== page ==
San Salvador, March 24 (IANS/EFE) Remittances to El Salvador rose 10.1 percent in the first two months of this year compared with the same period in 2011, the nation's central bank said Friday.
Salvadorans living and working abroad sent home a total of $582.1 million in January and February, the central bank's research and statistics department said in a statement.
The $314.8 million received in February represents an increase of $35.2 million over the same month last year, a development the bank attributed to the creation of 227,000 new jobs in the US, where some 2.5 million Salvadoran expatriates live.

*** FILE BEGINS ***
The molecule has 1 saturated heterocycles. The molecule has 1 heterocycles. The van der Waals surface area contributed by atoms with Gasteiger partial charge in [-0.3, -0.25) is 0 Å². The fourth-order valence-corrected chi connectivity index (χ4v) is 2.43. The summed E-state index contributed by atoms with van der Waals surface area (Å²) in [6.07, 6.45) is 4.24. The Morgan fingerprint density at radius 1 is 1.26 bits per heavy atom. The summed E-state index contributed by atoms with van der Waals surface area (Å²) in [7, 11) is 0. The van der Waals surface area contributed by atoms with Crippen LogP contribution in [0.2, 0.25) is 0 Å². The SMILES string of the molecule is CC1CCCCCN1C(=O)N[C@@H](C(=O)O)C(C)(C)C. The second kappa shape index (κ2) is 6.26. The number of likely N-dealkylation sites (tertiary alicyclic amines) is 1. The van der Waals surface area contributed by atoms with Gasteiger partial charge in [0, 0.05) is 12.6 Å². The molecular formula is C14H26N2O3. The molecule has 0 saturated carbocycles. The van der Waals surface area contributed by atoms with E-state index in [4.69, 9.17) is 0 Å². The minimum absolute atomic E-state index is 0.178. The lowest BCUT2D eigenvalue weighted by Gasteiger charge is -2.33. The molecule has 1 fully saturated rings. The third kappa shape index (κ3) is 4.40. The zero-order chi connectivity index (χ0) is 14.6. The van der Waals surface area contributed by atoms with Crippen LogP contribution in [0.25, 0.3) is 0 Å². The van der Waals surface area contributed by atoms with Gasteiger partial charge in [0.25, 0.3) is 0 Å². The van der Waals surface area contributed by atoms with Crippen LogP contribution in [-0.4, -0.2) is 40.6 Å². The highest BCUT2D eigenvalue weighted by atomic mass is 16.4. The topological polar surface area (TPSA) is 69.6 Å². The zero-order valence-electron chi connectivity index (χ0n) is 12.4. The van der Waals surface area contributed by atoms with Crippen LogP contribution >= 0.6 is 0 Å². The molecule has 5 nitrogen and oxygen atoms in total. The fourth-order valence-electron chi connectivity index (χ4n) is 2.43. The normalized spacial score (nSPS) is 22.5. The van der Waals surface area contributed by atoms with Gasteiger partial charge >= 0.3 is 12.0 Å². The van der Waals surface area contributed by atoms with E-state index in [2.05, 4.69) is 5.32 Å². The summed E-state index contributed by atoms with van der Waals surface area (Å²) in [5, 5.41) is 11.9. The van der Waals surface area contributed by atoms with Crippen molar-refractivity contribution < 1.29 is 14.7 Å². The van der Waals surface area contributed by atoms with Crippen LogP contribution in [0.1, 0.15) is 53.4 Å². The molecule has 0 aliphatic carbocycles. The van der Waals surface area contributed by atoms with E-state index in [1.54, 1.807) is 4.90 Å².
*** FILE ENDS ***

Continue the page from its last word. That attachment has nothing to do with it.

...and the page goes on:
Family remittances account for 16 percent of El Salvador's gross domestic product and are the country's second-largest source of revenue.
For most of the previous decade, the annual percentage increase in remittances from the US to Mexico and other Latin American nations was in double digits, the result both of increased immigration and a growing economy.
But that ended with the collapse of the US construction sector, which provided jobs for many of the Latino immigrants, and a 50 percent rise in the pace of deportations of undocumented workers beginning in 2004.
Remittances fell in 2009 and 2010 before beginning to recover last year.
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